Standing on the top of Ivinghoe Beacon is where I probably first became aware of this phenomenon - a 360 vista across the surrounding countryside of Beds, Bucks, Herts and possibly Oxon? I was similarly impressed by my first visit to Christmas Common (Red Kite re-introduction territory) as I was able to survey the skies above the extensive woodlands of that wonderful habitat. I don't think that everyone will get this vibe - you've got to be receptive to this type of natural spectacle and recognise it for what it is - bloody sensational (and free!)
    Just as an aside - Gavin Haig has made a comment on my "Demise of the Blogsters" post and has made some nice comments about both, your and my, blogs. - Dylan

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    1. Thanks Dyl - yet another Wrathall-Gale shared experience! Gavin's comments were appreciated. Shame he still isn't blogging.

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  3. A deftly observed and wonderfully evocative piece, Steve. Spot on! It seems we were in sympathy as to the peace we find in nature, although, my musings of Sunday (posted today) were just a snippet. Great series of photos too, especially welcome during 3 days of rain down here in Herts!

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    1. Thanks Lucy. I've just read your latest post and commented - a most restful post. Yes, the rain is getting tedious here in Surrey as well!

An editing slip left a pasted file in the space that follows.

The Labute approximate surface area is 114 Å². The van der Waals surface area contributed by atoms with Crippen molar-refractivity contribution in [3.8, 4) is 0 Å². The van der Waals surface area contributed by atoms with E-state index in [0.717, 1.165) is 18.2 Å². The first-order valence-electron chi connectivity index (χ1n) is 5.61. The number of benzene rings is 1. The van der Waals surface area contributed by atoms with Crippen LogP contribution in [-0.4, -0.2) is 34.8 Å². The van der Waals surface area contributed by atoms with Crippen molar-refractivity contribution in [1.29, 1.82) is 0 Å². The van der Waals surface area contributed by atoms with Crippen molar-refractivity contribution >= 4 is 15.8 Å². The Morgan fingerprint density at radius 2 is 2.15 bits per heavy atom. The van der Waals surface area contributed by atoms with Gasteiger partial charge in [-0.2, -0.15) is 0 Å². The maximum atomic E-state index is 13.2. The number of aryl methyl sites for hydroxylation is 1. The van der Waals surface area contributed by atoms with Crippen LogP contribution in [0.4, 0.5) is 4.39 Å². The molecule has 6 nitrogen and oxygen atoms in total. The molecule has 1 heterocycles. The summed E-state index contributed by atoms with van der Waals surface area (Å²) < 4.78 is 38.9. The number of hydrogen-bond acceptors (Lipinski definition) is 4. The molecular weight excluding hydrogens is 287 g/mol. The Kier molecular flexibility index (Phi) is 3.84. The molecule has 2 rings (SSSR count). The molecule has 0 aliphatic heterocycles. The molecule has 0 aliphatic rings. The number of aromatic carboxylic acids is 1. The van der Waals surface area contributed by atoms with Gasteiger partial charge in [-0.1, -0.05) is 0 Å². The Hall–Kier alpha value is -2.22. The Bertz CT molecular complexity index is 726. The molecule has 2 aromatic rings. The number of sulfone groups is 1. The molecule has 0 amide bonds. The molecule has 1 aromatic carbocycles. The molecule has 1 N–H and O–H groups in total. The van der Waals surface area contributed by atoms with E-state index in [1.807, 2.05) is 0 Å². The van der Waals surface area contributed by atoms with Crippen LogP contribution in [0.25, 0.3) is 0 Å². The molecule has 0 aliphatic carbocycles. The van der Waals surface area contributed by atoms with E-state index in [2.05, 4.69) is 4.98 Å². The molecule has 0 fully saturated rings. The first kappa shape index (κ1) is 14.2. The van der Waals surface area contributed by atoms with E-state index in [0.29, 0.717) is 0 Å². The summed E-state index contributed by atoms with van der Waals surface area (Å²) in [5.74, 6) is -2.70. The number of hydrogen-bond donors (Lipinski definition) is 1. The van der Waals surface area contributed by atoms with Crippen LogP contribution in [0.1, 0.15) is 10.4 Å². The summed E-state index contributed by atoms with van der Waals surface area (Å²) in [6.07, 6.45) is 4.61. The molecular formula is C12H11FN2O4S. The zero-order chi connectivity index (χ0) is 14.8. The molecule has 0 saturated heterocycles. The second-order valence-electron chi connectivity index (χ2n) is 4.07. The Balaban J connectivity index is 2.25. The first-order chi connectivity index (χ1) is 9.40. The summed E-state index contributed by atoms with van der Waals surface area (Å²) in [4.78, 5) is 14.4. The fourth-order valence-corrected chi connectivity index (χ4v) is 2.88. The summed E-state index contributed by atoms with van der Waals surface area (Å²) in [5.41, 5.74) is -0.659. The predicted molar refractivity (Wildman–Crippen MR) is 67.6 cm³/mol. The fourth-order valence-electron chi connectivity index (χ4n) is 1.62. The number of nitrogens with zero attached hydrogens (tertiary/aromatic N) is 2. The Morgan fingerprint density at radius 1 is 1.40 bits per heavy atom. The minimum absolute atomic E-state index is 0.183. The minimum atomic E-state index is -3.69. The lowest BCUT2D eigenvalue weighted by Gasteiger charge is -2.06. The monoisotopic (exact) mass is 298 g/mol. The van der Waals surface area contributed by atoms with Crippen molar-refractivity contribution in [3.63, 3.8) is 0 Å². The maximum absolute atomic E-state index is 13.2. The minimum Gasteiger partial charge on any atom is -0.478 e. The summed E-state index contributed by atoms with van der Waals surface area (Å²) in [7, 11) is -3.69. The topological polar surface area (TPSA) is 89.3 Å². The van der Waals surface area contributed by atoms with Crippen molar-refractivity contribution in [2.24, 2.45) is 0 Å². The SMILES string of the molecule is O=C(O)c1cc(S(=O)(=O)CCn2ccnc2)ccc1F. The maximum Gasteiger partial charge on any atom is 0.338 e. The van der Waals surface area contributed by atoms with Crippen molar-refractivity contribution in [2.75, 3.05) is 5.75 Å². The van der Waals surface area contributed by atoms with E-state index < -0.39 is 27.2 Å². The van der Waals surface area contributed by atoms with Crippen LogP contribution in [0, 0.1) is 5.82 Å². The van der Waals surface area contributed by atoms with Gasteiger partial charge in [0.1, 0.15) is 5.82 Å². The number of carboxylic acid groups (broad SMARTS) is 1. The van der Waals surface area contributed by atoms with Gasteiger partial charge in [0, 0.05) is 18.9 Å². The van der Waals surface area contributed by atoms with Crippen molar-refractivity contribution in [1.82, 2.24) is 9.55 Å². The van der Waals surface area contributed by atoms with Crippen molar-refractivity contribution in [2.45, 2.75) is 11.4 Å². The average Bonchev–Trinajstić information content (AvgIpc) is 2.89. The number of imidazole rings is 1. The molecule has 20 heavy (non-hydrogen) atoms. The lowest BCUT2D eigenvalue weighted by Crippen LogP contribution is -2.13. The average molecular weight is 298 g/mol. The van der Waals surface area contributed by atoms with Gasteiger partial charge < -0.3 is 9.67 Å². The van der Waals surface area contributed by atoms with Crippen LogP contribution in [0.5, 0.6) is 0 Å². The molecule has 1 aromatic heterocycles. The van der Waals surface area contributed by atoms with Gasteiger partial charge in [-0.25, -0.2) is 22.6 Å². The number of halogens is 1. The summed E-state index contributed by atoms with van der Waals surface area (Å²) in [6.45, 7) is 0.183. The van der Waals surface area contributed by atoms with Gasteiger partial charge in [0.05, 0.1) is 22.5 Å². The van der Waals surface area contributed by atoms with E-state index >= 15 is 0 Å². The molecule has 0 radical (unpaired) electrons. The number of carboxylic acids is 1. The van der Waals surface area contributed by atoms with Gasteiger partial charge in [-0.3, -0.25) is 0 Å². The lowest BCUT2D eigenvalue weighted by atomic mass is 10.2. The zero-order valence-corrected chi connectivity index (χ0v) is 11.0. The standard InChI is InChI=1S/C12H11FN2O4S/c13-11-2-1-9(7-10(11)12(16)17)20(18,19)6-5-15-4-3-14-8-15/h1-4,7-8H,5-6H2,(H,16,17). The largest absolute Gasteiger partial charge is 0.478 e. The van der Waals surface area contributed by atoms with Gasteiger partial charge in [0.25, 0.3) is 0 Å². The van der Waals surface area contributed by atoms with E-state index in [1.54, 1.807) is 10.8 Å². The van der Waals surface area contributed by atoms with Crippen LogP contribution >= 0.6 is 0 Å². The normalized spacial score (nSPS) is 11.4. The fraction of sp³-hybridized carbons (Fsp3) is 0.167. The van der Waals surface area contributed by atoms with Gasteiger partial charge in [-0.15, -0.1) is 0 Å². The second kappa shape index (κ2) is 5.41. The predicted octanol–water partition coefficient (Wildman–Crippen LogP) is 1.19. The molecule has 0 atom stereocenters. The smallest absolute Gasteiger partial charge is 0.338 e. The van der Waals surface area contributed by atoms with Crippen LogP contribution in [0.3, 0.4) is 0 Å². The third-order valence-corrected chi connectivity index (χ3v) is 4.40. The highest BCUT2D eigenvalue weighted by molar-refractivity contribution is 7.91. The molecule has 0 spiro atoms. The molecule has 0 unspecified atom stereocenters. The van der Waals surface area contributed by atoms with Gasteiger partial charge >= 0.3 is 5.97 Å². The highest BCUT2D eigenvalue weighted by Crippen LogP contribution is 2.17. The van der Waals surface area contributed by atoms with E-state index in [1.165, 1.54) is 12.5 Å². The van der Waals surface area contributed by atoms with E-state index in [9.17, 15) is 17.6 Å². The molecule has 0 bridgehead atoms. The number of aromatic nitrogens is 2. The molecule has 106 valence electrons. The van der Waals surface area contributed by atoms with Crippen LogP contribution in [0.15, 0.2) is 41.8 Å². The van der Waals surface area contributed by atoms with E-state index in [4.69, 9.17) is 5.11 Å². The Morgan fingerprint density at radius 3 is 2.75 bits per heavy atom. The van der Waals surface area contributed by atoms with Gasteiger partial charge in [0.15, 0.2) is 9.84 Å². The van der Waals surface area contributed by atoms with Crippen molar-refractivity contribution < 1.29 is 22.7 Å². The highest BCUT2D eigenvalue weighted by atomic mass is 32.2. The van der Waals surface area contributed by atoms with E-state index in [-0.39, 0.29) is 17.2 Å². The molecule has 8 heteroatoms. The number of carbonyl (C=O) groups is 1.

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  4. Very evocative Steve and I too am a fan of big skies and open spaces; be it looking across the great expanse of mudflats on Morecambe Bay, or trying to pick Leaches Petrels out of wave troughs on the open sea to the expanse of the arable landscape where I have my farmland bird feeding station with 'winking' Pinkies skimming across the sky! There's shades of Robert Macfarlane in your post there Steve!

    Cheers,

    Seumus

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    1. Thank you for the comment Seamus. There seem to be plenty of us 'big sky' addicts. Robert Macfarlane? Praise indeed - his Old Ways is one of my most cherished books. All the best, Steve.

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  5. It's rate to find a big sky of note here in Notts, so they are treasurable when you do

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    1. Simon, I must confess to not knowing Notts very well at all. Is it really that devoid of big skies?

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  6. Big Skies was one of the prominent ingredients for returning to the Scillies every year some time back. Cornwall does just as well. I enjoy the ability of the vastness to induce a trance like non-need for any thinking at all but plenty of time to stand and stare.

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    1. Andrew, your comment puts me in mind of the poem 'Leisure' by William Henry Davies. Thanks for the prompt!

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  7. Glad you picked up the connection, I expected no less. My mother has quoted this poem millions of times since I was knee high to a grasshopper and it has worked on me.